9.The respondents did not file any documents in reply, nor have they filed submissions in opposition to the application.
10.I observe, first, that while the present application is expressed to be brought under Rule 4 and 5(2)(b) of the Court of Appeal Rules, it seeks only an order for extension of time to file a notice of appeal and an appeal against the decision of Aburili J rendered on 15th November 2022. In any event, it is not possible for this Court to consider an application for stay of execution under Rule 5(2)(b) simultaneously with an application for extension of time for filing a notice of appeal, bearing in mind that the jurisdiction of the Court under Rule 5(2)(b) can only be invoked where there is in place a valid notice of appeal.
11.The principles on which this Court will exercise its discretion to extend time for the taking of any action under the Court of Appeal Rules were well articulated in the case of Leo Sila Mutiso vs Rose Hellen Wangari Mwangi  2 EA 231. The Court is required to consider the length of the delay, the reasons for the delay and (possibly) the chances of success of the intended appeal and finally, the prejudice that would be occasioned to the respondent if the application is granted. See also Fakir Mohammed vs Joseph Mugambi & 2 Other  eKLR and Muringa Company Limited v Archdiocese of Nairobi Registered Trustees  eKLR.
12.The judgment that the applicant intends to appeal against was delivered on 15th November 2022. His counsel avers, and this has not been controverted as the respondents did not file an affidavit in reply, that she attempted to join the court’s virtual platform when the judgment was being delivered but was not admitted to the session. She thereafter unsuccessfully attempted to obtain a copy of the judgment. She wrote to the registry in Siaya a letter dated 2nd December 2022, received at the registry on 5th December 2022, and was thereafter informed that the file was still in the Judge’s chambers. She finally received a copy of the judgment on 24th January 2023, and filed the present application which is dated 8th February 2023.
13.Under Rule 77(2) of this Court’s Rules, the application should have filed his notice of appeal fourteen (14) days after the 15th of November 2022. He did not do so, the reason for failing to comply with the Rule being that he had not seen the judgment. There is evidence, as averred by his counsel and demonstrated by the letter received at the registry on 5th December 2022, that he was trying to access the judgment. He received the judgment on 24th January 2023, and he filed the present application about two weeks thereafter.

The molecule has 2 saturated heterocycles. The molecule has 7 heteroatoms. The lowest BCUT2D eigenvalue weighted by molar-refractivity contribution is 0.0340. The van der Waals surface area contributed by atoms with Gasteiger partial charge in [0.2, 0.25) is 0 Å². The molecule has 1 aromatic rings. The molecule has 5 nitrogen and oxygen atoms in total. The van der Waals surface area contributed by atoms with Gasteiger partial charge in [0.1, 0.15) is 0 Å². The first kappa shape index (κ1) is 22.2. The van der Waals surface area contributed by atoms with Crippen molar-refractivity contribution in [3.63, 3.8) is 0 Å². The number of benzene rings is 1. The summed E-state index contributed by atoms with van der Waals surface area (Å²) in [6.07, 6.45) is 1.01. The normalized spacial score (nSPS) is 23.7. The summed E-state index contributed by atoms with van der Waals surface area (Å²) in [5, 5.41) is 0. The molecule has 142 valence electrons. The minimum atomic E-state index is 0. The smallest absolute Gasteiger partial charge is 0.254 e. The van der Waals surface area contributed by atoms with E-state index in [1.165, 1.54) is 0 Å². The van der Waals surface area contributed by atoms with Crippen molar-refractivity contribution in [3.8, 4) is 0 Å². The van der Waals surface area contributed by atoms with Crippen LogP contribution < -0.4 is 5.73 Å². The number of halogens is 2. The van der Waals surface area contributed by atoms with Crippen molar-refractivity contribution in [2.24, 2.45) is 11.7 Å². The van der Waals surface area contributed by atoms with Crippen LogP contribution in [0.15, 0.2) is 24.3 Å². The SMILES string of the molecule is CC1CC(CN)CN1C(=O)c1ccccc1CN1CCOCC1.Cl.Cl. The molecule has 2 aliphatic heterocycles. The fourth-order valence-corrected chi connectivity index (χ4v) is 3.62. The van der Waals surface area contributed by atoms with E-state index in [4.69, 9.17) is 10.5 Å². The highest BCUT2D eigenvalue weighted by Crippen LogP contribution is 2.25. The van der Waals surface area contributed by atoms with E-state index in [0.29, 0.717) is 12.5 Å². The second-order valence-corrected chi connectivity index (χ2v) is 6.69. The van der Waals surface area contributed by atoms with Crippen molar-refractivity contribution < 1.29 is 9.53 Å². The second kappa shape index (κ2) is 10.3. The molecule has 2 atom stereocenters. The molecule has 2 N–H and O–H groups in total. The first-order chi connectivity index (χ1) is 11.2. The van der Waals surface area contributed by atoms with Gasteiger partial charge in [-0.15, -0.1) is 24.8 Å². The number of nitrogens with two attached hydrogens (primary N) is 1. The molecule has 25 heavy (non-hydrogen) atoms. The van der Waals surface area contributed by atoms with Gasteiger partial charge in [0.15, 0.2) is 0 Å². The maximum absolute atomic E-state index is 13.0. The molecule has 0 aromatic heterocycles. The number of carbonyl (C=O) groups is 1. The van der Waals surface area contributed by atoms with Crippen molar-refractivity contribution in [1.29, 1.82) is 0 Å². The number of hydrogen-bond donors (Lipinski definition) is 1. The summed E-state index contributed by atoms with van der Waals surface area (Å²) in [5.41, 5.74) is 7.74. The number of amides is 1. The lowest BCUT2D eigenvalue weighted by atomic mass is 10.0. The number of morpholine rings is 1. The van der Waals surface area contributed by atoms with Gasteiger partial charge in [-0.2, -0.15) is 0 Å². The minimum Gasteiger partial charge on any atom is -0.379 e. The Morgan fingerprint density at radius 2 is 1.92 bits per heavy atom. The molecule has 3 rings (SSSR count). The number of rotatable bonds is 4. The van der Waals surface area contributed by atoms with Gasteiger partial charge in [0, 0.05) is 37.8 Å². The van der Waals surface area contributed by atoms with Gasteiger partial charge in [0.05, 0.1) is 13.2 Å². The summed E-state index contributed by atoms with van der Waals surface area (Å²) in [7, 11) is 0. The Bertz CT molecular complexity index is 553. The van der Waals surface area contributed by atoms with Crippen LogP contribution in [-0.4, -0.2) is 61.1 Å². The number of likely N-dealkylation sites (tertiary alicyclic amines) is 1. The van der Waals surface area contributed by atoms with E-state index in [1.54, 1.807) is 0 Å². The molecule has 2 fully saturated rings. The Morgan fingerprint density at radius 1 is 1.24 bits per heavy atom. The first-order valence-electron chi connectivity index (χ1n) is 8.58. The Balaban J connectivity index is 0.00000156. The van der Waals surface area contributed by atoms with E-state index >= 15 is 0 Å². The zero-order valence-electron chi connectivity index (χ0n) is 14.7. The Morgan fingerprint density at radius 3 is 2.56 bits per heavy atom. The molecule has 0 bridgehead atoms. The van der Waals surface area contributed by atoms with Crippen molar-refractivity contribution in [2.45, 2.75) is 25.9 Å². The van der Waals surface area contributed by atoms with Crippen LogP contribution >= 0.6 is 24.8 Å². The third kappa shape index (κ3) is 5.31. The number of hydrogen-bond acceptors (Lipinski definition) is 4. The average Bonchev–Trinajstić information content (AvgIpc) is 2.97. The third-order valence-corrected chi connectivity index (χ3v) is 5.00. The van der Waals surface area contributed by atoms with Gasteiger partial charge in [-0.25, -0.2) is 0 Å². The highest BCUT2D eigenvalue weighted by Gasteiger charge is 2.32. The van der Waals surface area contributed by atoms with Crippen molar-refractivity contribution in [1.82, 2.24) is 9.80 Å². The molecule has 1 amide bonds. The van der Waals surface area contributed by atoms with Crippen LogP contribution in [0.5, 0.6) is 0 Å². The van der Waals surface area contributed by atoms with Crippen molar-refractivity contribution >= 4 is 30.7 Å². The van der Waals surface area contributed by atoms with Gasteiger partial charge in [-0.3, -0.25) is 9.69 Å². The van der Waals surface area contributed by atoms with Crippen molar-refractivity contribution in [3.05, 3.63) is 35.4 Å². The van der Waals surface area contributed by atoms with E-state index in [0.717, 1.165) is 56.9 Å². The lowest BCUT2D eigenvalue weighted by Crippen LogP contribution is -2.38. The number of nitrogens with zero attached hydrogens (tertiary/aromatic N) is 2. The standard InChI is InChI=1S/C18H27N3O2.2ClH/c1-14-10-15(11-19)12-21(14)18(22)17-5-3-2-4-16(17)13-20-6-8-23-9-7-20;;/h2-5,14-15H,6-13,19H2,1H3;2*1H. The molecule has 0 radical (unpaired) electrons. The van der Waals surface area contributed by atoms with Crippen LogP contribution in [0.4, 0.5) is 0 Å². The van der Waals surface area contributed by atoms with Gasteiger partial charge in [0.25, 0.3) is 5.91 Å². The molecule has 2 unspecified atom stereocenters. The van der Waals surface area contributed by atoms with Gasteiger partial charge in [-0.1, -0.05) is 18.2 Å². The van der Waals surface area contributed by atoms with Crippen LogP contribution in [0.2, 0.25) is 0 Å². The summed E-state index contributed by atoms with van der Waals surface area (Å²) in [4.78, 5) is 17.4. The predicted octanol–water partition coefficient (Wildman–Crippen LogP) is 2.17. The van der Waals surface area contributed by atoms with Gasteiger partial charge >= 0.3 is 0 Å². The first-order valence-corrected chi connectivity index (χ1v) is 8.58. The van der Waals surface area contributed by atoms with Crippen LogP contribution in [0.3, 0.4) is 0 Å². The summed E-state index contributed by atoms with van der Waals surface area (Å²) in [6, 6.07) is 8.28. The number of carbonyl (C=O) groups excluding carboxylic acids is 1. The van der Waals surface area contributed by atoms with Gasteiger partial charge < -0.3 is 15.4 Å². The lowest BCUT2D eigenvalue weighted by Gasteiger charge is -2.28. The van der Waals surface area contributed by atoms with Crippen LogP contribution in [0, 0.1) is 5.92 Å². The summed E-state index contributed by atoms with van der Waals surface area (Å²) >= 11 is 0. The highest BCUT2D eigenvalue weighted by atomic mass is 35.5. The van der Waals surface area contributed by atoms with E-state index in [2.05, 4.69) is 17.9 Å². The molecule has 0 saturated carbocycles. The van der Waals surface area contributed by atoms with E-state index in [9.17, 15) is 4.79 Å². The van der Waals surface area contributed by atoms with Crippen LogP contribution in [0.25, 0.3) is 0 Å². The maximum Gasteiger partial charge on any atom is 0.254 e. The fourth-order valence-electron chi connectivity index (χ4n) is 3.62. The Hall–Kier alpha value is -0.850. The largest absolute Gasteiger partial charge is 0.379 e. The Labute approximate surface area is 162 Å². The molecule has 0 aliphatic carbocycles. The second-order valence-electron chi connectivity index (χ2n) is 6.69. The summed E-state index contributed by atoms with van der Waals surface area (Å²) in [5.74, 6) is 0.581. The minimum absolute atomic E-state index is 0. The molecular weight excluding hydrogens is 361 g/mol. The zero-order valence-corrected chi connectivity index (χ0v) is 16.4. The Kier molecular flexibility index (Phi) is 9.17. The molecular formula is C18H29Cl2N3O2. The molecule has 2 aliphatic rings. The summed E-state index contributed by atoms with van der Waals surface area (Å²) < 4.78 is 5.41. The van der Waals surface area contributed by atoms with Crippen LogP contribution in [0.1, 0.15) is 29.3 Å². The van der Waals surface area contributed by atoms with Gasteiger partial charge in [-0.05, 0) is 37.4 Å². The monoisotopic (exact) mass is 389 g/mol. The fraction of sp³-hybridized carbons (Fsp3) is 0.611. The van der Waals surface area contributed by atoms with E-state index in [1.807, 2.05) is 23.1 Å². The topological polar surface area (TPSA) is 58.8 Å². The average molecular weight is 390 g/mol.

14.The delay in filing the application is therefore, in my view, not inordinate. The reasons for the delay are also such as would warrant the exercise of discretion in favour of the applicant. As the Supreme Court held in Muthuuri & 4 Others vsAttorney General (supra), the applicant cannot be faulted for the failure by the court to admit his counsel to the virtual platform during the reading of the judgment, or for the delay in furnishing counsel with the judgment.
15.With regard to the possibility of success of his appeal, I note that he intends to raise the question, inter alia, whether the first appellate court erred in ‘re-opening the criminal trial’ against him. I cannot speak to the possibility or otherwise of the appeal succeeding, a matter which is to be addressed by the Court seized of the appeal.
16.Regarding possible prejudice to the respondents in the event that the orders sought are granted, in the absence of averments from the respondents in that regard, I see no basis for denying the extension of time on that basis.
17.Accordingly, I hereby grant the applicant leave to file and serve his notice of appeal within 14 days of today and his record of appeal within 14 days of filing his notice of appeal. In default, the leave granted herein shall lapse.
18.There shall be nor order as to costs.